# Image texture

An image texture is a set of metrics calculated in image processing designed to quantify the perceived texture of an image. Image texture gives us information about the spatial arrangement of color or intensities in an image or selected region of an image.

Image textures can be artificially created or found in natural scenes captured in an image. Image textures are one way that can be used to help in segmentation or classification of images. For more accurate segmentation the most useful features are spatial frequency and an average grey level. To analyze an image texture in computer graphics, there are two ways to approach the issue: Structured Approach and Statistical Approach.

## Structured Approach

A structured approach sees an image texture as a set of primitive texels in some regular or repeated pattern. This works well when analyzing artificial textures.

To obtain a structured description a characterization of the spatial relationship of the texels is gathered by using Voronoi tessellation of the texels.

## Statistical Approach

A statistical approach sees an image texture as a quantitative measure of the arrangement of intensities in a region. In general this approach is easier to compute and is more widely used, since natural textures are made of patterns of irregular subelements.

### Edge Detection

The use of edge detection is to determine the number of edge pixels in a specified region, helps determine a characteristic of texture complexity. After edges have been found the direction of the edges can also be applied as a characteristic of texture and can be useful in determining patterns in the texture. These directions can be represented as an average or in a histogram.

Consider a region with N pixels. the gradient-based edge detector is applied to this region by producing two outputs for each pixel p: the gradient magnitude Mag(p) and the gradient direction Dir(p). The edgeness per unit area can be defined by $F_{edgeness}={\frac {|\{p|Mag(p)>T\}|}{N}}$ for some threshold T.

To include orientation with edgeness histograms for both gradient magnitude and gradient direction can be used. Hmag(R) denotes the normalized histogram of gradient magnitudes of region R, and Hdir(R) denotes the normalized histogram of gradient orientations of region R. Both are normalized according to the size NR Then $F_{mag,dir}=(H_{mag}(R),H_{dir}(R))$ is a quantitative texture description of region R.

### Co-occurrence Matrices

The co-occurrence matrix captures numerical features of a texture using spatial relations of similar gray tones. Numerical features computed from the co-occurrence matrix can be used to represent, compare, and classify textures. The following are a subset of standard features derivable from a normalized co-occurrence matrix:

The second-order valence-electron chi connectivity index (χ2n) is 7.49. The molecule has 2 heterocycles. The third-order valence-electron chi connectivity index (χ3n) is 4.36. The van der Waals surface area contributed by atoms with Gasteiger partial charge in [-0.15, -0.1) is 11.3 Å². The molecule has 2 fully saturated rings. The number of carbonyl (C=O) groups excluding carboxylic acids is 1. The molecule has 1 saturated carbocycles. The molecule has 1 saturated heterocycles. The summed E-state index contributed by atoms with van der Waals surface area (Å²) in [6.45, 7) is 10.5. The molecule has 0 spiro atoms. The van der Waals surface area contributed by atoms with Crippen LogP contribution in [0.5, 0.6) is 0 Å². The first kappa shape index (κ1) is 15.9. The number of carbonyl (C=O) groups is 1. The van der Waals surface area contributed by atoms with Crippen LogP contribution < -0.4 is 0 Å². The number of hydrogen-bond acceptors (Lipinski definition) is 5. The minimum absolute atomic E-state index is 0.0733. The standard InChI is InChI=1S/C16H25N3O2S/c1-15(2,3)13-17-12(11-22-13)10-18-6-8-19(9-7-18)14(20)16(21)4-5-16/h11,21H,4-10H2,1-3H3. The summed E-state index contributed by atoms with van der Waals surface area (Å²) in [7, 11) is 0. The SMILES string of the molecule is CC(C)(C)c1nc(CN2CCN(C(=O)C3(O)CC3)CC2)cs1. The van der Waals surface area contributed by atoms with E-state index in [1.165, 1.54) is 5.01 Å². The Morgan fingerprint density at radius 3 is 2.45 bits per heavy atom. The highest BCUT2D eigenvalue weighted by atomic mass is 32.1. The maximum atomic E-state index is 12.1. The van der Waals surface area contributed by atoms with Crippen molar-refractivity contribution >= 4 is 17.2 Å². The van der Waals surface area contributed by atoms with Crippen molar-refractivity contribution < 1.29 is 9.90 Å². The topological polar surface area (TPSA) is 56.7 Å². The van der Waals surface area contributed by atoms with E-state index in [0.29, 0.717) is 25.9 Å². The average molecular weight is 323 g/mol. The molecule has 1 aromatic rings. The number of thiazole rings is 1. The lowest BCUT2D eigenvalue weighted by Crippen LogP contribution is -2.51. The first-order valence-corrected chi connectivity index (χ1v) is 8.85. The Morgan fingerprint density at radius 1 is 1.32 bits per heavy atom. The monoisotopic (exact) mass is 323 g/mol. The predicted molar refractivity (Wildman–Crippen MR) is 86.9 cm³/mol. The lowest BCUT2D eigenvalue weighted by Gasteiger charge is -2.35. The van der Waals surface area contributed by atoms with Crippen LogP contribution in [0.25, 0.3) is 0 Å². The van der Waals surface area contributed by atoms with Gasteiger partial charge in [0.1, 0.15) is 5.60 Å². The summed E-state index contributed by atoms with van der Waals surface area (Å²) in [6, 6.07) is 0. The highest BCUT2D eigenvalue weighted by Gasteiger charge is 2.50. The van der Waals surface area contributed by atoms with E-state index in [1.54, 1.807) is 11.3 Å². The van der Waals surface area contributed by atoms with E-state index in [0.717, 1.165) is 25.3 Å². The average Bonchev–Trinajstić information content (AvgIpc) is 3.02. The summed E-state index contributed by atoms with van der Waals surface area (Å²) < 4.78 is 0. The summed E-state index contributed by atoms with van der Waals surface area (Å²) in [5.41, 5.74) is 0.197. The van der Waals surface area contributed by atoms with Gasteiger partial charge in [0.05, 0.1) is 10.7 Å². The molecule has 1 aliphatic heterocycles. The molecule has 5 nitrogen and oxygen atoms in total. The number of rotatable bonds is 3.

{\begin{aligned}Angular{\text{ }}2nd{\text{ }}Moment&=\sum _{i}\sum _{j}p[i,j]^{2}\\Contrast&=\sum _{i=1}^{Ng}\sum _{j=1}^{Ng}n^{2}p[i,j]{\text{, where }}|i-j|=n\\Correlation&={\frac {\sum _{i=1}^{Ng}\sum _{j=1}^{Ng}(ij)p[i,j]-\mu _{x}\mu _{y}}{\sigma _{x}\sigma _{y}}}\\Entropy&=-\sum _{i}\sum _{j}p[i,j]ln(p[i,j])\\\end{aligned}} where $p[i,j]$ is the $[i,j]$ th entry in a gray-tone spatial dependence matrix, and Ng is the number of distinct gray-levels in the quantized image.

One negative aspect of the co-occurrence matrix is that the extracted features do not necessarily correspond to visual perception.

### Laws Texture Energy Measures

Another approach is to use local masks to detect various types of texture features. Laws originally used four vectors representing texture features to create sixteen 2D masks from the outer products of the pairs of vectors. The four vectors and relevant features were as follows:

 L5  =  [ +1  +4  6  +4  +1 ]  (Level)
E5  =  [ -1  -2  0  +2  +1 ]  (Edge)
S5  =  [ -1   0  2   0  -1 ]  (Spot)
R5  =  [ +1  -4  6  -4  +1 ]  (Ripple)


To these 4, a fifth is sometimes added:

 W5  =  [ -1  +2  0  -2  +1 ]  (Wave)


From Laws' 4 vectors, 16 5x5 "energy maps" are then filtered down to 9 in order to remove certain symmetric pairs. For instance, L5E5 measures vertical edge content and E5L5 measures horizontal edge content. The average of these two measures is the "edginess" of the content. The resulting 9 maps used by Laws are as follows:

L5E5/E5L5
L5R5/R5L5
E5S5/S5E5
S5S5
R5R5
L5S5/S5L5
E5E5
E5R5/R5E5
S5R5/R5S5


Running each of these nine maps over an image to create a new image of the value of the origin ([2,2]) results in 9 "energy maps," or conceptually an image with each pixel associated with a vector of 9 texture attributes.

### Autocorrelation and Power Spectrum

The autocorrelation function of an image can be used to detect repetitive patterns of textures.

## Texture Segmentation

The use of image texture can be used as a description for regions into segments. There are two main types of segmentation based on image texture, region based and boundary based. Though image texture is not a perfect measure for segmentation it is used along with other measures, such as color, that helps solve segmenting in image.

### Region Based

Attempts to group or cluster pixels based on texture properties.

### Boundary Based

Attempts to group or cluster pixels based on edges between pixels that come from different texture properties.